Do Different Cultures Talk About Flood Myths?

Plenty of people have grown up hearing about the flood, an event that wiped out the population of the earth once a very long time ago. Children growing up in Abrahamic religions hear about how Noah (or known as Nuh in Islam) preserved his family and the animals on his Ark for forty days and forty nights and then repopulated the world.

But what about in other cultures? Has the rest of the world preserved any sort of story or history to tell that this flood happened?

The answer is yes! Many cultures all over the world, with the only big exception being Africa, have plenty of flood myths.

What Does Africa Say About The Flood?

Most African cultures do not have a flood myth, especially below Sub-Saharan Africa. As many African countries have converted to either Christianity or Islam, those countries have adopted the flood narratives told by those religions.

However, there is a few exceptions. In the oral traditions of the Kwaya, Mbuti, Maasai, Mandin, and Yoruba cultures, there are preserved flood legends.

Each of these groups of people come from a different part of Africa, for example the Kwaya are Bantu Africans from Tanzania while the Yoruba are West Africans from Nigeria, Benin, and Togo. The diversity of African cultures that preserved these legends shows that the connection with the rest of the world on the subject may still be there but is simply incredibly buried by time.

The other big exception to the lack of a flood myth in Africa is Egypt. The Ancient Egyptians did have their own flood myth.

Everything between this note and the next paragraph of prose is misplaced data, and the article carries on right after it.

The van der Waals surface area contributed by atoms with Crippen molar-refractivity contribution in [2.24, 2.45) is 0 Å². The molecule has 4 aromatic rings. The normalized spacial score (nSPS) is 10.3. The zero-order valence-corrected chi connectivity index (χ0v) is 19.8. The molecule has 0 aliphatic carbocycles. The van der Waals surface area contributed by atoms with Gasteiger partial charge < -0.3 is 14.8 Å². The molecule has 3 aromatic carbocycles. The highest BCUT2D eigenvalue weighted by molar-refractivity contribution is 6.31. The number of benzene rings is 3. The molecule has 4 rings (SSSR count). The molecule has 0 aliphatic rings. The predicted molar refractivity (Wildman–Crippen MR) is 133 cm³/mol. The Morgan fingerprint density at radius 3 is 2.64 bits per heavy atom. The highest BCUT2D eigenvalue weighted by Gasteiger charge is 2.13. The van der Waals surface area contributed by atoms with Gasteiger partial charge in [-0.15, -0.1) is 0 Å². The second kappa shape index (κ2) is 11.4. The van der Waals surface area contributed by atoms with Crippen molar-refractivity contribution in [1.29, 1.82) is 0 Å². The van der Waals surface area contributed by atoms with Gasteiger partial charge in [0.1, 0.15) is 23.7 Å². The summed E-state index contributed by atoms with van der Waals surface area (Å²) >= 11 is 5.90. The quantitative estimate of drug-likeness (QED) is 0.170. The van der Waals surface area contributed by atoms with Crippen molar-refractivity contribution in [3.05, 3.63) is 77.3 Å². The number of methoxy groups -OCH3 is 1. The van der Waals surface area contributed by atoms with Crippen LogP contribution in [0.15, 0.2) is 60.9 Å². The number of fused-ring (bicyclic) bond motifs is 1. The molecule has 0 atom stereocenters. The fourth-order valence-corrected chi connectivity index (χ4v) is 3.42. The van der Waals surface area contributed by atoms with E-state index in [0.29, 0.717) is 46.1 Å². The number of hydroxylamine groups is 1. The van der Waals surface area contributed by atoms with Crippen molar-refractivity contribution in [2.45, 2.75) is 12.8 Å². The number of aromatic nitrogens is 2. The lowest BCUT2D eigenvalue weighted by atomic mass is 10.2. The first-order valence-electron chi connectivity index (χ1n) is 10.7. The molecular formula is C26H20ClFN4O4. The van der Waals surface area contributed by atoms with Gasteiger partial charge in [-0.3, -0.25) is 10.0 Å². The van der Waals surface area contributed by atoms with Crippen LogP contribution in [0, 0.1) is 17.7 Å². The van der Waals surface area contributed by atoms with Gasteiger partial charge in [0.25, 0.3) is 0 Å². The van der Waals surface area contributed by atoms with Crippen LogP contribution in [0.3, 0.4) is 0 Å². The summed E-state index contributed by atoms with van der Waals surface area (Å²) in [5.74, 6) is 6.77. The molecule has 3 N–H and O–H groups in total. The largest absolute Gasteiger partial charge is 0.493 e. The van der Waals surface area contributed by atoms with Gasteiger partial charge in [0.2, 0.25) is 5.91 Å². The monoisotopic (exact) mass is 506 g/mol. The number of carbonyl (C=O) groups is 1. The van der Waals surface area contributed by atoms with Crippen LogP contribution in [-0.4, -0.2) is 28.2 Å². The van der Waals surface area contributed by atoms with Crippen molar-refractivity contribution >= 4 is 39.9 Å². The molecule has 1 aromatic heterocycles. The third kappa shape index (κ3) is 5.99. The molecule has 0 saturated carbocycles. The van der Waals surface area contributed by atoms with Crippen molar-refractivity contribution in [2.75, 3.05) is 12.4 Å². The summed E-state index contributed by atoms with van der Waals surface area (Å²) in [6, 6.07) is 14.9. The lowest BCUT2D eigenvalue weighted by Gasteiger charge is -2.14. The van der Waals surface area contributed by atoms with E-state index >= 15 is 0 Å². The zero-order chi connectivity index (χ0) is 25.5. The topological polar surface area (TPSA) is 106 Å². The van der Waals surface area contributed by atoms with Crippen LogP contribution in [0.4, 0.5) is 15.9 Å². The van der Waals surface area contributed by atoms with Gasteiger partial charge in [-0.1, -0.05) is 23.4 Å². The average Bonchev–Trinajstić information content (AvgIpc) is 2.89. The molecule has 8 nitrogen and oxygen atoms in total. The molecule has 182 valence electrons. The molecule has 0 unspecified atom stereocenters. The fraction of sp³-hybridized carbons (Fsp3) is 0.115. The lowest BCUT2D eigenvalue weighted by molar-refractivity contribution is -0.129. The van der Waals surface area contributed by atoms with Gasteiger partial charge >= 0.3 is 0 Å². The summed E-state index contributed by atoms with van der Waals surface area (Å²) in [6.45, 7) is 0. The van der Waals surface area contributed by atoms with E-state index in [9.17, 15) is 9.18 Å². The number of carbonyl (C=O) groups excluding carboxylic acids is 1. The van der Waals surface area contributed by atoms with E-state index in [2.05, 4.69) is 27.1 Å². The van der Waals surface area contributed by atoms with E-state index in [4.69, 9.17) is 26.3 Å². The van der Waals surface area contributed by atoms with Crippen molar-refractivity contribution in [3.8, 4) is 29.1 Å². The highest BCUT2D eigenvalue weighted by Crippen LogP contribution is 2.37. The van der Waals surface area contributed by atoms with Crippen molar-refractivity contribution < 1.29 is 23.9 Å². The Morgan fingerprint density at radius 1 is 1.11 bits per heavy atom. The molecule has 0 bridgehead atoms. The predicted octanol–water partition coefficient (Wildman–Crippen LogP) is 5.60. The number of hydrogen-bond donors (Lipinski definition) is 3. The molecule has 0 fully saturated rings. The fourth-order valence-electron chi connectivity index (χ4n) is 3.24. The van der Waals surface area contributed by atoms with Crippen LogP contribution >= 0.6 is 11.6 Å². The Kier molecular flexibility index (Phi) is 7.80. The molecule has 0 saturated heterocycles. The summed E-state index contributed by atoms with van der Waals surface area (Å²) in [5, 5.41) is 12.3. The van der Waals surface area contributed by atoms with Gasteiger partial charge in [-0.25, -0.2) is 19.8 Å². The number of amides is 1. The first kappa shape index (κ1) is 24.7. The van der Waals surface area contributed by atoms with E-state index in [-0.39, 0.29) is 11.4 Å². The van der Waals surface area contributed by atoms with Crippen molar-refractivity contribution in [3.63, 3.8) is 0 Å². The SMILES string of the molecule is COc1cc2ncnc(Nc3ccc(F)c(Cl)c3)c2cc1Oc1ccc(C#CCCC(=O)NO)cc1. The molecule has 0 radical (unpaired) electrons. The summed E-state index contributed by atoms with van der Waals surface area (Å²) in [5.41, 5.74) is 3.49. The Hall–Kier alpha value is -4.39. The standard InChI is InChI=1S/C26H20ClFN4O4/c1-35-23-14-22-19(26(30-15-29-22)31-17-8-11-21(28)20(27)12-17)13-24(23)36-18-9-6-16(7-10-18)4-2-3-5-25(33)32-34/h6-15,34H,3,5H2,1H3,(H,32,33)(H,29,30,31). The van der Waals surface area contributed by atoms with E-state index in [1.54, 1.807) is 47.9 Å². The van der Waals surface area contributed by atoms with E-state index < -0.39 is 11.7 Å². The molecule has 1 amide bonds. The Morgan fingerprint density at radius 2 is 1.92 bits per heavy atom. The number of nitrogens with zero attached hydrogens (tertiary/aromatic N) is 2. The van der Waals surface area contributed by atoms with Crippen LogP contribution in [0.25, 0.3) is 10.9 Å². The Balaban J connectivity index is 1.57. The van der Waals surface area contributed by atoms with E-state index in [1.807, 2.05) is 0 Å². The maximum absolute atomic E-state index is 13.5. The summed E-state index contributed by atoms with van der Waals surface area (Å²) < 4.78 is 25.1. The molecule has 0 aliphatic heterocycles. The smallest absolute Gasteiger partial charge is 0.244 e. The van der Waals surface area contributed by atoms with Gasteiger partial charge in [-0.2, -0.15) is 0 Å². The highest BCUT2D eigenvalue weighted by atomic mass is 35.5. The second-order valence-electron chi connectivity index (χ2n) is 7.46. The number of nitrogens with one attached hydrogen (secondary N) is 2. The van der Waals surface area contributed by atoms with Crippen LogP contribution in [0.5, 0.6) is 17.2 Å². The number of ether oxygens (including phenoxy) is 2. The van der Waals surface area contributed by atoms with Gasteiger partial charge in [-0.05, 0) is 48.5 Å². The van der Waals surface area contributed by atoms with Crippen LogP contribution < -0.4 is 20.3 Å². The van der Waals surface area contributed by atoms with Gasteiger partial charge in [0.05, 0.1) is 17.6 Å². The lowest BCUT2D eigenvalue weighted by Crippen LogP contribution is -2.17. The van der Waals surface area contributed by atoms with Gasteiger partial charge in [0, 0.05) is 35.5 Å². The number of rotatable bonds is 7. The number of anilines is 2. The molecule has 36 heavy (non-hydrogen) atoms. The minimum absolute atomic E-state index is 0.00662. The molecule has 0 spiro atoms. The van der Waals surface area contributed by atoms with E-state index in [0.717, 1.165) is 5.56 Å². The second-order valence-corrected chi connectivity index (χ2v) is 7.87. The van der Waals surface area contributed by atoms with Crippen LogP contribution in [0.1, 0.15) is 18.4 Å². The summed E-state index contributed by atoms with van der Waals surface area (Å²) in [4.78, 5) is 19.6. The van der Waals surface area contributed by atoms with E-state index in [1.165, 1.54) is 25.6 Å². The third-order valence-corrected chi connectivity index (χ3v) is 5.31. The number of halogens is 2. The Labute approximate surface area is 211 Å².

What Is The Egyptian Flood Story?

The Egyptian flood story is interesting because this is a flood story in which the flood was not water. Instead, it was blood.

The Egyptian God Ra was feeling very disrespected by humanity because they were not giving him as much worship anymore, as people (and even some other gods) were coming to see him as cruel. To get revenge, Ra removed one of his own eyes which turned into his daughter Sekhmet.

Ra was originally only intending for Sekhmet to take out a fraction of humanity, but she got very carried away with all of the punishment and killed so many living creatures that a great flood of blood came over the world. Ra eventually intervened to stop her and managed to do so by getting her incredibly drunk, and the Ancient Egyptians celebrated this by having a wine drinking festival whenever the Nile River had a big flood.

This is a figure of Ra.
This is a figure of Ra.

Do The Native Americans Have Flood Myths?

Yes, the Native Americans do have their own flood myths. There are quite a lot of them, but here are a few.

The Choctaw flood story tells that once the world was incredibly dark, and everyone became despaired from the lack of light. They finally saw a light, but it was coming from a giant incoming flood of water. The only people who survived were the ones lucky enough to get themselves and their families onto rafts.

The Eskimo flood story tells that there was a great flood and a great earthquake at the same time. A few people managed to survive this by going to the highest mountains.

The Cree flood story tells of a trickster named Wisagatcak who attempted to use a dam to trap the Great Beaver. As revenge for trying to trap him, the Great Beaver flooded the entire world for two weeks. Wisagatcak manages to restore the land by getting the help of a wolf who ran around the world spreading moss until all of the land returned.